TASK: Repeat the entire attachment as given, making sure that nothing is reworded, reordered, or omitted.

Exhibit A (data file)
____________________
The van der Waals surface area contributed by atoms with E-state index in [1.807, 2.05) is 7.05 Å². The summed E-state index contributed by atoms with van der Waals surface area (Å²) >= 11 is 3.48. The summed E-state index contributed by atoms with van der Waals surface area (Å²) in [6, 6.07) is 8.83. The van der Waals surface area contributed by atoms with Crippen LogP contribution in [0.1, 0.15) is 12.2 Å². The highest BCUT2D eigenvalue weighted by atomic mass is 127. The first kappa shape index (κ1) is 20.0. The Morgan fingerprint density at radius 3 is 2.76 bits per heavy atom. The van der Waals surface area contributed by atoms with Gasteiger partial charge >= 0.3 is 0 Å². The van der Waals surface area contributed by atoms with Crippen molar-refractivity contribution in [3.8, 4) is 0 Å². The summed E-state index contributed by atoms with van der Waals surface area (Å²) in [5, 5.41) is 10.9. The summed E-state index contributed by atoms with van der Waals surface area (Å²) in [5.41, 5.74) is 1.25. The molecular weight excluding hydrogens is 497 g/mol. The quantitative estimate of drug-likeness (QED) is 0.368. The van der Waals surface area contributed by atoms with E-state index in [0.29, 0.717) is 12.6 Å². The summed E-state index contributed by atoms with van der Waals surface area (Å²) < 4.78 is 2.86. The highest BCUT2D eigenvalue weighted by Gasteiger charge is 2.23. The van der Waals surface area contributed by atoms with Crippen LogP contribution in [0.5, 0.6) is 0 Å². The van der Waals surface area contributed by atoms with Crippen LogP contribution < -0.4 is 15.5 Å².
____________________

The van der Waals surface area contributed by atoms with E-state index in [1.807, 2.05) is 7.05 Å². The summed E-state index contributed by atoms with van der Waals surface area (Å²) >= 11 is 3.48. The summed E-state index contributed by atoms with van der Waals surface area (Å²) in [6, 6.07) is 8.83. The van der Waals surface area contributed by atoms with Crippen LogP contribution in [0.1, 0.15) is 12.2 Å². The highest BCUT2D eigenvalue weighted by atomic mass is 127. The first kappa shape index (κ1) is 20.0. The Morgan fingerprint density at radius 3 is 2.76 bits per heavy atom. The van der Waals surface area contributed by atoms with Gasteiger partial charge >= 0.3 is 0 Å². The van der Waals surface area contributed by atoms with Crippen molar-refractivity contribution in [3.8, 4) is 0 Å². The summed E-state index contributed by atoms with van der Waals surface area (Å²) in [5, 5.41) is 10.9. The summed E-state index contributed by atoms with van der Waals surface area (Å²) in [5.41, 5.74) is 1.25. The molecular weight excluding hydrogens is 497 g/mol. The quantitative estimate of drug-likeness (QED) is 0.368. The van der Waals surface area contributed by atoms with E-state index in [0.29, 0.717) is 12.6 Å². The summed E-state index contributed by atoms with van der Waals surface area (Å²) < 4.78 is 2.86. The highest BCUT2D eigenvalue weighted by Gasteiger charge is 2.23. The van der Waals surface area contributed by atoms with Crippen LogP contribution in [0.5, 0.6) is 0 Å². The van der Waals surface area contributed by atoms with Crippen LogP contribution < -0.4 is 15.5 Å².